Autymn’s parents have always called her a ‘miracle baby.’ Delivered at a Kentucky hospital just a few days after Christmas, 26-week old Autymn weighed only 1 pound 6 ounces at birth. She was immediately put on specialized equipment in the NICU to help her underdeveloped lungs breathe.
For a few months, there were encouraging signs that Autymn might be able to go home on a ventilator. But these hopes quickly faded as she struggled to breathe. Doctors told the Tacketts that Autymn had bronchopulmonary dysplasia (BPD) and pulmonary hypertension, both life-threatening conditions.
Desperate for answers, Jennifer and husband Erick learned that Autymn’s physicians had been consulting with experts at Nationwide Children’s Hospital. When their doctor told them that Nationwide Children’s had one of the few Comprehensive Treatment and Research Centers for Bronchopulmonary Dysplasia in the country, the couple knew they had to go.
Autymn and her mother were airlifted to Nationwide Children’s, while Erick made the six-hour trip by car. When they landed, Jennifer says she was in awe of the bustling energy of the BPD team as they went to work stabilizing Autymn and making subtle changes to her ventilator settings.
At one point, Jennifer was shocked to see that her little girl wasn’t breathing. The nurse quickly calmed her, saying it was because Autymn finally wasn’t working so hard to catch her breath. Stunned, Jennifer called her husband, who was still on his way to the BPD unit.
“I told him that it was a miracle. She was a different baby. She was already improving and we hadn’t even been there for two hours.”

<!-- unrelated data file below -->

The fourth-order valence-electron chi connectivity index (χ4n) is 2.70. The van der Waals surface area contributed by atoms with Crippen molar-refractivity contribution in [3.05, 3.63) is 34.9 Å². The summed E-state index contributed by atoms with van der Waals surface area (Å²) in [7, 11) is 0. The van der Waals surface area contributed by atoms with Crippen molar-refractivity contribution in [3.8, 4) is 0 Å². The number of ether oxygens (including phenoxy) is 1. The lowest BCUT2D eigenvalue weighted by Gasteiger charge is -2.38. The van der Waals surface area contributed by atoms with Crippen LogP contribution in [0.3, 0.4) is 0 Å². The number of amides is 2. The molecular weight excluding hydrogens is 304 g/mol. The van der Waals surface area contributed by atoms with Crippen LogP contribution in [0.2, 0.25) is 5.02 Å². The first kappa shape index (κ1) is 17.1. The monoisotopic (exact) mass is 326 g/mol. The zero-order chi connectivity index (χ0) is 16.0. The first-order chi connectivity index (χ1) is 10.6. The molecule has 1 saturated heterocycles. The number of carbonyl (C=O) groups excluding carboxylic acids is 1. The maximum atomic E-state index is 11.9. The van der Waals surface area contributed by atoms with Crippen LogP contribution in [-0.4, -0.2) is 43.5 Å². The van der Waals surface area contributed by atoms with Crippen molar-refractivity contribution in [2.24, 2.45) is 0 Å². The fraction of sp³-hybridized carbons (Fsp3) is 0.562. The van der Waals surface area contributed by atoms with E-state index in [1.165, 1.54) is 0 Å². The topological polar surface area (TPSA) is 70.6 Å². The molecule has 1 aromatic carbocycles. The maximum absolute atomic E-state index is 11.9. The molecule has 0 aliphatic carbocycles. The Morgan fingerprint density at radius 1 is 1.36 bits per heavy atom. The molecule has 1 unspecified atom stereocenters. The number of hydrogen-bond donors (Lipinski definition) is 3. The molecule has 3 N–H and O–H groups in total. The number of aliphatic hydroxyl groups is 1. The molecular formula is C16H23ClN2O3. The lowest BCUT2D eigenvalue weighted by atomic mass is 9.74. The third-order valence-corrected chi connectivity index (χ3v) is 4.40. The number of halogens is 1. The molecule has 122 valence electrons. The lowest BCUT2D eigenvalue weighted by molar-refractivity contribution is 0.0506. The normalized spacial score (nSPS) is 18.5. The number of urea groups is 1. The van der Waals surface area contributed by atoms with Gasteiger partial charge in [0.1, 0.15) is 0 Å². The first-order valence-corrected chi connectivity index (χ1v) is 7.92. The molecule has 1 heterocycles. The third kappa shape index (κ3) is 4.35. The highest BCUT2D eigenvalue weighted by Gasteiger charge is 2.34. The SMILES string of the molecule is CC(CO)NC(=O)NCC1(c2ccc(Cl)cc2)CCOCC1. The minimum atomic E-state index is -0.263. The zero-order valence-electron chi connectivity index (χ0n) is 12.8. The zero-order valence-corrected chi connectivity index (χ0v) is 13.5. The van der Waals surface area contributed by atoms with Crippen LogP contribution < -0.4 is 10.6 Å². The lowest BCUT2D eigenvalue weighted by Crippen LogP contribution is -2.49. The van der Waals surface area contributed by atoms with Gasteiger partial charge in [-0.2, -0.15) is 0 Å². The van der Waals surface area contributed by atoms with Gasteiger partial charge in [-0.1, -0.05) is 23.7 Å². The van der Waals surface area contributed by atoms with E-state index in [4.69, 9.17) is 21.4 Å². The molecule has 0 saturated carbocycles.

And the improvements kept coming. Doctors discovered that Autymn’s pulmonary hypertension was from her strained efforts to breathe. With her breathing stabilized, Autymn no longer needed heart medication. With the help of speech, occupational and physical therapists, Autymn has started to reach regular developmental milestones.
“Before, she was working so hard to breathe, she couldn’t just be a baby and do things that babies do. The help Autymn got here has let her become a normal baby,” says Erick.
With so many early setbacks, the Tacketts will only talk about going home in code; they call it “going to the zoo.” But with Autymn thriving, they feel confident that their little miracle baby will soon be right back where they want her – and just in time for her first birthday.
“Every day we tell her, ‘we’ll be going to the zoo for Christmas,’” says Erick. “We’ve come so far in just a few months, I would tell parents who have a premature child to not give up hope, and to find the resources that will help their baby the most, wherever they might be. We did, and it’s made all the difference.”
Even after Autymn returns home, the experts at Nationwide Children’s will continue to evaluate her progress – and learn from her experiences so that other children with BPD can get the help they need.
As one of the few institutions in the country that conducts pediatric translational research – the kind of research that transforms discoveries from the lab into life-saving treatments – Nationwide Children’s is able to design and deliver innovative care that ultimately helps children everywhere.
Researchers at Nationwide Children’s are developing ways to predict which babies are more likely to get BPD with the goal of preventing the disease and improve outcomes of premature babies like Autymn. Their groundbreaking work is also helping standardize BPD treatment protocols across the nation to help ensure that babies with BPD – no matter where they are – can receive the kind of care they need to thrive.